In Television, most of the network names have remained the same with the most popular being CCTV, Hunan Satellite Television, Phoenix Satellite Television, Shanghai Oriental Television, Jiangsu Satellite Television, Zhejiang Television, Shenzhen Satellite TV, The Travel Channel, Anhui Television, and Anhui Television.
Considering China is among the most digitized countries in the world today, there is also Internet TV, which has grown to become very popular. This platform offers users a chance to recording various channels' broadcasts that can be either watched or paused at one’s leisure.
In China, there are more than 3,000 radio stations. Every province, autonomous region, and the city has local broadcasting stations. CRI (China Radio International) is the national station, broadcasting programs in 59 languages to the world. It aims at promoting understanding and friendship between China and the rest of the world. Various programs are broadcast every day from 6:00 till 24:00, providing news coverage and special subjects of culture, entertainment, science, economy, politics, among several others.
New Names in China’s Radio
CNR (China National Radio) runs 13 radio networks in total, with 11 of the 13 that can be over the AM band. These stations include Voice of China, China Business Radio, Music Radio, Voice of Zhonghua, Voice of Shenzhou, Voice of Huaxia, and Voice of the Entertainment. However, there are other popular free online Chinese Radio Stations such as China Radio International, Love Radio, Beijing Waiyu Guangbo also known as Beijing Foreign Broadcast, and Xiaomi Music Radio just to mention a few.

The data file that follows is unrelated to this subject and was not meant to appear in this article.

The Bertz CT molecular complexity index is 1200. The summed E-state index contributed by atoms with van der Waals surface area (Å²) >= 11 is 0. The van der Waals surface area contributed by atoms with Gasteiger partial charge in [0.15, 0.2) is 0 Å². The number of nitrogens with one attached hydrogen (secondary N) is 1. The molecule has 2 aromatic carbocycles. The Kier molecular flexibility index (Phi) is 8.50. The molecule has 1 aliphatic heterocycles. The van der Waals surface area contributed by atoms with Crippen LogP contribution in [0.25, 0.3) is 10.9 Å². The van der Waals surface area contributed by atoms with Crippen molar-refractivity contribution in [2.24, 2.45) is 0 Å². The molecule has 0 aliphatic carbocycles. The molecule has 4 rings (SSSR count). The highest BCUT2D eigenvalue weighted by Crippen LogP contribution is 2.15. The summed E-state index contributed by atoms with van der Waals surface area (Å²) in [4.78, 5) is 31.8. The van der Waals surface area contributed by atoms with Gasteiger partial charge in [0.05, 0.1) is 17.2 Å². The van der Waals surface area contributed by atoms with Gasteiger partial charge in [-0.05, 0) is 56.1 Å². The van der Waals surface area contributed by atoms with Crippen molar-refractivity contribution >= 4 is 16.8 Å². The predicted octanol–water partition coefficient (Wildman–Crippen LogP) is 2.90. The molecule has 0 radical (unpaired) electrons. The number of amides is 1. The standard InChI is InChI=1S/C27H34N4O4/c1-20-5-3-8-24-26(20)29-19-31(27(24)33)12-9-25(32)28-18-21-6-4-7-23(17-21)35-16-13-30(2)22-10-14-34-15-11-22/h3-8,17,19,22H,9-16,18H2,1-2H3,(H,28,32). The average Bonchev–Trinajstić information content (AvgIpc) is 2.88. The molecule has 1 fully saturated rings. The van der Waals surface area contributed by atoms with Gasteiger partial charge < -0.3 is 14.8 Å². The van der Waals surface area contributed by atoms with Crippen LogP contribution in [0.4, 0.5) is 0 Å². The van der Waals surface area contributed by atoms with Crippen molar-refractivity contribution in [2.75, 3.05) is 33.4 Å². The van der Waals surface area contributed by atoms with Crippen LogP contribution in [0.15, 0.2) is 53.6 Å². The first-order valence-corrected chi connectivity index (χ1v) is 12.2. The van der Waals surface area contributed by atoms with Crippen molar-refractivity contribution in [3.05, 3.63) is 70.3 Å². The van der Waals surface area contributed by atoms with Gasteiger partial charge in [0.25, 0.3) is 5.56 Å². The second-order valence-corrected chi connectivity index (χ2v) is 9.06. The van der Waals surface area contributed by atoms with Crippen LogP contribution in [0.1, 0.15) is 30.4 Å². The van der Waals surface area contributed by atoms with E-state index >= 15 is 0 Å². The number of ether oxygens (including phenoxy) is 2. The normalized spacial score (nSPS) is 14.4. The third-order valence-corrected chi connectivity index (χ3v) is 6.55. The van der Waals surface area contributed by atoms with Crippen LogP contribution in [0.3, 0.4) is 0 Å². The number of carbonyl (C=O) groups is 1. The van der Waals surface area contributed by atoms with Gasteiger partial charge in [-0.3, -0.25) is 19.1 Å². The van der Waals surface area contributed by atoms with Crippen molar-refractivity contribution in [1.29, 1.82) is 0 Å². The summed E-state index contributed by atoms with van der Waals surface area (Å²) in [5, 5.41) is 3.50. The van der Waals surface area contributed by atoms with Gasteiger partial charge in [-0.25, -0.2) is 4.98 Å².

Newspapers, Magazines, and Journals
Newspapers in China have become increasingly diverse. Presently, there are over 2,200 newspapers in China targeted at different groups of readers. By the end of 2008, there were over 1,900 different kinds of newspapers that had been published, with over 40 billion printed copies making it at that time the highest figure in the world for any country.
Xinhua News Agency and China News Service are the major sources of news for central and local newspapers and are run by the State of China. Local morning and evening newspapers reporting news and feature stories about local people and events are very popular. In 1981, China Daily, the national English-language newspaper, began publication. It is targeted towards foreigners who both live in and travel to China, providing the latest segments in different industries such as politics, finance, sports, education, and entertainment.
China is estimated to have more than 7,000 journals and magazines with more than 300 million copies in circulation.
New Names in China’s Newspapers, Magazines, and Journals
China’s newspapers and other news media have diversified rapidly over the recent years. A few new names include Sohu.com, Sina.com.cn, Guangming Daily, China.com, China Daily (English), Qingdao News, Chongqing Morning Post, and SCOL just to name a few.